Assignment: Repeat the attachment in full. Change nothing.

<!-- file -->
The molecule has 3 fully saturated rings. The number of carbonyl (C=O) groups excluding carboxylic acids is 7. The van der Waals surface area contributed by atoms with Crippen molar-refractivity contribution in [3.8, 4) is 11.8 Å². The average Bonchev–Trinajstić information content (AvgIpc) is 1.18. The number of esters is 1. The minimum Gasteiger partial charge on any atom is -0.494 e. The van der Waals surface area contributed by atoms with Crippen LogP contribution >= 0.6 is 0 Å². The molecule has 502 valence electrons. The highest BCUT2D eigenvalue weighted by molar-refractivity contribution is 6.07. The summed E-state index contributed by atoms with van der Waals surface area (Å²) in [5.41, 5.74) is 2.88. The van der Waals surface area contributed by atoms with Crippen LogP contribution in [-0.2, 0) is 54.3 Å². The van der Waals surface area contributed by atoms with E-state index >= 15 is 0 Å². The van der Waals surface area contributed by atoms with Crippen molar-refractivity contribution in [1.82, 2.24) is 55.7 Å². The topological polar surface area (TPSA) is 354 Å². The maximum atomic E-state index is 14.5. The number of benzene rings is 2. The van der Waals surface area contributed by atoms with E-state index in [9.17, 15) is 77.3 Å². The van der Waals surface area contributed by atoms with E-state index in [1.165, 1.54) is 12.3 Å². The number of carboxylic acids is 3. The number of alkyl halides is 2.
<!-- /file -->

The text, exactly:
The molecule has 3 fully saturated rings. The number of carbonyl (C=O) groups excluding carboxylic acids is 7. The van der Waals surface area contributed by atoms with Crippen molar-refractivity contribution in [3.8, 4) is 11.8 Å². The average Bonchev–Trinajstić information content (AvgIpc) is 1.18. The number of esters is 1. The minimum Gasteiger partial charge on any atom is -0.494 e. The van der Waals surface area contributed by atoms with Crippen LogP contribution >= 0.6 is 0 Å². The molecule has 502 valence electrons. The highest BCUT2D eigenvalue weighted by molar-refractivity contribution is 6.07. The summed E-state index contributed by atoms with van der Waals surface area (Å²) in [5.41, 5.74) is 2.88. The van der Waals surface area contributed by atoms with Crippen LogP contribution in [-0.2, 0) is 54.3 Å². The van der Waals surface area contributed by atoms with E-state index >= 15 is 0 Å². The van der Waals surface area contributed by atoms with Crippen molar-refractivity contribution in [1.82, 2.24) is 55.7 Å². The topological polar surface area (TPSA) is 354 Å². The maximum atomic E-state index is 14.5. The number of benzene rings is 2. The van der Waals surface area contributed by atoms with E-state index in [9.17, 15) is 77.3 Å². The van der Waals surface area contributed by atoms with E-state index in [1.165, 1.54) is 12.3 Å². The number of carboxylic acids is 3. The number of alkyl halides is 2.